Almost 80% of high school students finish Algebra II , or an equivalent, by their junior year. 97% of all college-bound students complete three years of math, and almost 70% take four or more years of high school math. Most colleges require three years of math, and many recommend four years.

How can a student write a decent essay in 25 minutes?

By practicing.

The College Board recognizes that this will not be a polished result. It is more of a draft, and will be scored as such. The essay is similar to the to an in-class essay requirement for college exams.

Back when the essay was a part of the SAT Subject Matter English Writing Test, the time frame for the essay was 20 minutes.


For students who choose to purchase college applications essays, or have someone else write them for you, I would caution you to think that idea over carefully. If you make Cs in English, your SAT I essay shows little writing skill, and you turn in a Pulitzer Prize winning application essay, it may prompt the college or university to take a closer look at the components that give a complete picture of your writing.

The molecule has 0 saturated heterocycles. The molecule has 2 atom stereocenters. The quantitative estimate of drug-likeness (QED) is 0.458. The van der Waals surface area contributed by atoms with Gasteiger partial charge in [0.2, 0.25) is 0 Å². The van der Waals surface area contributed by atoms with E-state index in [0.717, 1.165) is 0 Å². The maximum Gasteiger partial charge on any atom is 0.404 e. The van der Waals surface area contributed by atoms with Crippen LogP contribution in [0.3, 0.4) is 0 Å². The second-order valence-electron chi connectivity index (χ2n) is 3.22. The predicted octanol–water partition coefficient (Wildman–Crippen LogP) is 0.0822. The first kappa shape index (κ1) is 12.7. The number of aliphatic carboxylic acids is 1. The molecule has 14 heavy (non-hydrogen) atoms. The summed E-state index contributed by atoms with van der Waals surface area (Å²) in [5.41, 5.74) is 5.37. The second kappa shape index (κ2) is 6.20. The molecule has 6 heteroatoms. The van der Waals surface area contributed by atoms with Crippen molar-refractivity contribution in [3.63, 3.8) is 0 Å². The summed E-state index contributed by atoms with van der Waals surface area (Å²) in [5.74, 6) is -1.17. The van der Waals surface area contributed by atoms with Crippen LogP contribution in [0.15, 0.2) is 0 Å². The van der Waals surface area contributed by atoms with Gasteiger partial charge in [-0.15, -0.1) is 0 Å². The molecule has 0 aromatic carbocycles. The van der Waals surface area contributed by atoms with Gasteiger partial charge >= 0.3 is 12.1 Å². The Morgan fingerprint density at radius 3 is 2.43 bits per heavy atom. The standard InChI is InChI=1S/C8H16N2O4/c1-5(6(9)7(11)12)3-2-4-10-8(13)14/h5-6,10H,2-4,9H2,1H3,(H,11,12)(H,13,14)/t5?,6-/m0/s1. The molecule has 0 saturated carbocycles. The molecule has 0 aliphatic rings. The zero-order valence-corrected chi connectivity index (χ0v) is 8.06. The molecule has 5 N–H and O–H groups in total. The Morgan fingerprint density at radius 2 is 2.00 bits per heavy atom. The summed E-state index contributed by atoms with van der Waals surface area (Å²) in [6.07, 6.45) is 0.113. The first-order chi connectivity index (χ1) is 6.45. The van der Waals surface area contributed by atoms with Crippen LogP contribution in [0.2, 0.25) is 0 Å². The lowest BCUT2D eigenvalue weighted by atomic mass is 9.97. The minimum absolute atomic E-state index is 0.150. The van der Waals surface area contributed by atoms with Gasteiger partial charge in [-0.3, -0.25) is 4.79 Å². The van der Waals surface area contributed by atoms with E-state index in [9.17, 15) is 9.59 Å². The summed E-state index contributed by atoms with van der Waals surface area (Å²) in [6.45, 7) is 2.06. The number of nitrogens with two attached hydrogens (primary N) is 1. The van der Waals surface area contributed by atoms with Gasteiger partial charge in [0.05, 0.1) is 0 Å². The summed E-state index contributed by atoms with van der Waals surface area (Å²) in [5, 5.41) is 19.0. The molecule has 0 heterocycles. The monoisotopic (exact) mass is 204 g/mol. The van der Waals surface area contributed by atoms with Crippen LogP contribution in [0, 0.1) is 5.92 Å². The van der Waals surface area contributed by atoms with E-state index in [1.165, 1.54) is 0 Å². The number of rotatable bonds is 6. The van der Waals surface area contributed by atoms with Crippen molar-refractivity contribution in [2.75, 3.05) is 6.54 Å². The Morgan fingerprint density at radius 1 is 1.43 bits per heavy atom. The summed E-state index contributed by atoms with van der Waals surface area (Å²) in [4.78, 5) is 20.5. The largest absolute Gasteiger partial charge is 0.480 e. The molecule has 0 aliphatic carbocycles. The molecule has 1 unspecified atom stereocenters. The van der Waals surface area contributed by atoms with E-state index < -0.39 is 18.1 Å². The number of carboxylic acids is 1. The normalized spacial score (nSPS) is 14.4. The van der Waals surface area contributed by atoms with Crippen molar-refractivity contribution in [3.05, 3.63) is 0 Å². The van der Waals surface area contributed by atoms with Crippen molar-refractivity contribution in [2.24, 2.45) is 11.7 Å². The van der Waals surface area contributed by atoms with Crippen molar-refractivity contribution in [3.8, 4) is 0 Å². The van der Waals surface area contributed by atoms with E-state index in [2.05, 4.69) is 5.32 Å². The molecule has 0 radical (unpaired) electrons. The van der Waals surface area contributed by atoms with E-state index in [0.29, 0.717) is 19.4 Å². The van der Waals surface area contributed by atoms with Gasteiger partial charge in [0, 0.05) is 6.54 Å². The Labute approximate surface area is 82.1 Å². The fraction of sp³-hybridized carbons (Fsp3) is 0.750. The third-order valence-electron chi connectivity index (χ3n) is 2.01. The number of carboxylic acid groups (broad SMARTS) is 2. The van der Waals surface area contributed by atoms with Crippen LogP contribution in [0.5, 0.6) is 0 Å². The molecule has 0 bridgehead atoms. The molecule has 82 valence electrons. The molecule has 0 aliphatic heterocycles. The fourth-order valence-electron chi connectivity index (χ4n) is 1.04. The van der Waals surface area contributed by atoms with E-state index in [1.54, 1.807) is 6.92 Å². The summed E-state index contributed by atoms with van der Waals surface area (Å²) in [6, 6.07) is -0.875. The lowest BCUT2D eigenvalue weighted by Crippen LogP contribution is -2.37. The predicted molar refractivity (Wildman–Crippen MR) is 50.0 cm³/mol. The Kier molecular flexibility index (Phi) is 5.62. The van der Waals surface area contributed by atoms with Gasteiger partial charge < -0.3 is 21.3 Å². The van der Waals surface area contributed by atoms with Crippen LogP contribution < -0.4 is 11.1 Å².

What constitutes a "good" essay?

Writing the SAT Essay

Who scores the essays?

The essays are scored by trained high school and college teachers who have three years or more of classroom experience.

How are the SAT essays scored?

The essay is scored by qualified readers who take into consideration such aspects as complexity of thought, development of the topic, and ability with the English language.

The College Board refers to this as a holistic approach, that is, a piece of writing is considered as a total work, which is greater than the sum of its parts.

Each essay is scored separately by two readers. Each reader gives the essay a score of 1 to 6, with 6 being the highest, based on the quality of the essay and its demonstration of writing competence.

If the total score of these two readers differs by more than one point, a third reader reads the essay, grades it, and that score is doubled to produce the final score, which is based on a total possible score of 12.

The essay is worth 30% of the total points for the writing section, or about 240 points out of 800.

How do spelling, grammar, and handwriting affect the score?

Spelling errors do not affect a student's score unless they get in the way of the reader's ability to understand the essay.

The readers will also over look a few errors here and there in grammar and punctuation.

Handwriting is not evaluated, but the reader must be able to read the essay, otherwise the writer risks having it thrown out.

What else does the writer have to be careful about?

You must stick to the topic given to you in the test. YOu must write legibly

What if I get sick during the exam?